CIA Director Mike Pompeo Says That Trump's Tweets Help the U.S. Gather Intelligence

Mike Pompeo
Central Intelligence Agency Director Mike Pompeo arrives for a closed briefing before the House Intelligence Committee on Capitol Hill in Washington, D.C., on May 16. Aaron P. Bernstein/Reuters

CIA Director Mike Pompeo said Saturday that President Donald Trump's tweets help his agency gather and understand intelligence.

Speaking at a panel discussion at the Reagan National Defense Forum in Simi Valley, California, Pompeo said Trump's tweets allowed intelligence agencies to gather important information.

"I've actually seen it help us," he said, as cited by The LA Times. "I have seen things the president has put on his Twitter account actually have a real-world impact on our capacity to understand what's going on in other places in the world."

"That is, our adversaries responded to those tweets in ways that were helpful to us to understand command and control issues, who's listening to what messages, how those messages are resonating around the world."

The president's use of his Twitter account to lambast enemies and proclaim his achievements has been a source of consistent controversy since he took office in January.

Last week, Trump retweeted videos allegedly showing violence committed by Muslims, posted originally by far-right British political party Britain First. The retweets drew the condemnation of British Prime Minister Theresa May, whose office said "it is wrong for the president to have done this."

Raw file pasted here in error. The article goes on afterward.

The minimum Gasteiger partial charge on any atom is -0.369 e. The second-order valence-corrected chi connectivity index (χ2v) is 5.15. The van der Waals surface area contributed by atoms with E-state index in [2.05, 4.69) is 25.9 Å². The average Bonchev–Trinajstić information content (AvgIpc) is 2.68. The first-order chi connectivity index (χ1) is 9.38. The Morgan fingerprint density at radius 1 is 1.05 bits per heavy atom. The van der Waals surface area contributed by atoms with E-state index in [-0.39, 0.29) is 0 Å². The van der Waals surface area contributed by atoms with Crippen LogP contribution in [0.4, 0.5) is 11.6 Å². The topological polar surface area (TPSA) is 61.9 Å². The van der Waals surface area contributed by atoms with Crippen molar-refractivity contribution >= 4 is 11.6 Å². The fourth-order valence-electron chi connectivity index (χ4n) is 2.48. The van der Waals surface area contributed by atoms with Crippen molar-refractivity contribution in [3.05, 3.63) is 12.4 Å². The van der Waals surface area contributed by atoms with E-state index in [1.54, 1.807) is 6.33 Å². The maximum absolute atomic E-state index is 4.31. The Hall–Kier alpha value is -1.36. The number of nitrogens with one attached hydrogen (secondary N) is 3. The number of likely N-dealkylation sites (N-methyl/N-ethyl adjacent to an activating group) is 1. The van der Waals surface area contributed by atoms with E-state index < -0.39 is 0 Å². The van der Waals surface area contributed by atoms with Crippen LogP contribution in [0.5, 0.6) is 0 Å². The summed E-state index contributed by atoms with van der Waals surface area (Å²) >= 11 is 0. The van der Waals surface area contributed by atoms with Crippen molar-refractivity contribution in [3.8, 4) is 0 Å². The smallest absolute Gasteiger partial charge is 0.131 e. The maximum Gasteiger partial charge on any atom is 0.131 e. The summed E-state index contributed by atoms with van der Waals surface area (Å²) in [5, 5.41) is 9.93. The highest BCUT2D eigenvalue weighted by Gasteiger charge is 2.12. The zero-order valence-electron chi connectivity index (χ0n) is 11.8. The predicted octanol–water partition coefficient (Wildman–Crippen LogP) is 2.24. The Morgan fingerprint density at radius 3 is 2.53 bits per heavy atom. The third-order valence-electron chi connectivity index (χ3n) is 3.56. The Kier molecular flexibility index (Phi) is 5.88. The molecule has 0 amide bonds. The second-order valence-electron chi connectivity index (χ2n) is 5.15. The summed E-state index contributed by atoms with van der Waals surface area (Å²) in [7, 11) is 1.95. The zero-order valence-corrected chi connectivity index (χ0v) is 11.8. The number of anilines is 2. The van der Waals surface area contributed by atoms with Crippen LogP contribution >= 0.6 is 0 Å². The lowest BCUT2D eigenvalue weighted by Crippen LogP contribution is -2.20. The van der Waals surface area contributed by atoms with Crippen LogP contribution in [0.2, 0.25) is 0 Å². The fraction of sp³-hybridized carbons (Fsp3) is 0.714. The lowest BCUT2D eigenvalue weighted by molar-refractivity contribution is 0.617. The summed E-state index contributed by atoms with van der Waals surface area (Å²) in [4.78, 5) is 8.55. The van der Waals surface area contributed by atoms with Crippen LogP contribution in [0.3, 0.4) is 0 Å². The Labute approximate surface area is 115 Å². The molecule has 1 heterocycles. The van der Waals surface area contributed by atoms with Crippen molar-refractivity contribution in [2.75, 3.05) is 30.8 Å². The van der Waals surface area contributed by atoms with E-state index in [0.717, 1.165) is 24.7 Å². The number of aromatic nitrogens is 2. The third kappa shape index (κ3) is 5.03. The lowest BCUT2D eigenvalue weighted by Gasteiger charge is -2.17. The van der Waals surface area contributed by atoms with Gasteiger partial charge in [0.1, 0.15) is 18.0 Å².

Trump has also drawn accusations for stoking tensions with North Korea, after tweeting that he would never call North Korean leader Kim Jong Un "short and fat" in a seemingly sarcastic tweet in November, and taunting the leader as "Rocket Man" after a series of ballistic missile tests by the rogue state.

During the panel discussion Saturday, former defense secretary and CIA Director Leon Panetta compared the videos Trump tweeted on Wednesday to videos of the Koran being burnt that sparked riots in Middle East and mass protests outside U.S. embassies in 2011.

"The problem of tweeting an anti-Muslim video like that is once it goes out, what it does is it inflames the people that are out there," Panetta said.

"And the problem is that lives can be jeopardized," he added.

"You don't just roll a grenade in the room, have things blow up, then not have a strategy for how the hell you deal with it," Panetta later added.

A former Republican Congressman from Kansas, Pompeo is reportedly close to Trump, and delivers his daily intelligence briefings.

According to reports in The New York Times and CNN last week, Trump is considering sacking Secretary of State Rex Tillerson and replacing him with Pompeo in the next two months. Trump moved to quash the rumours Friday, describing the reports as "fake news" and denying he had plans to replace Tillerson.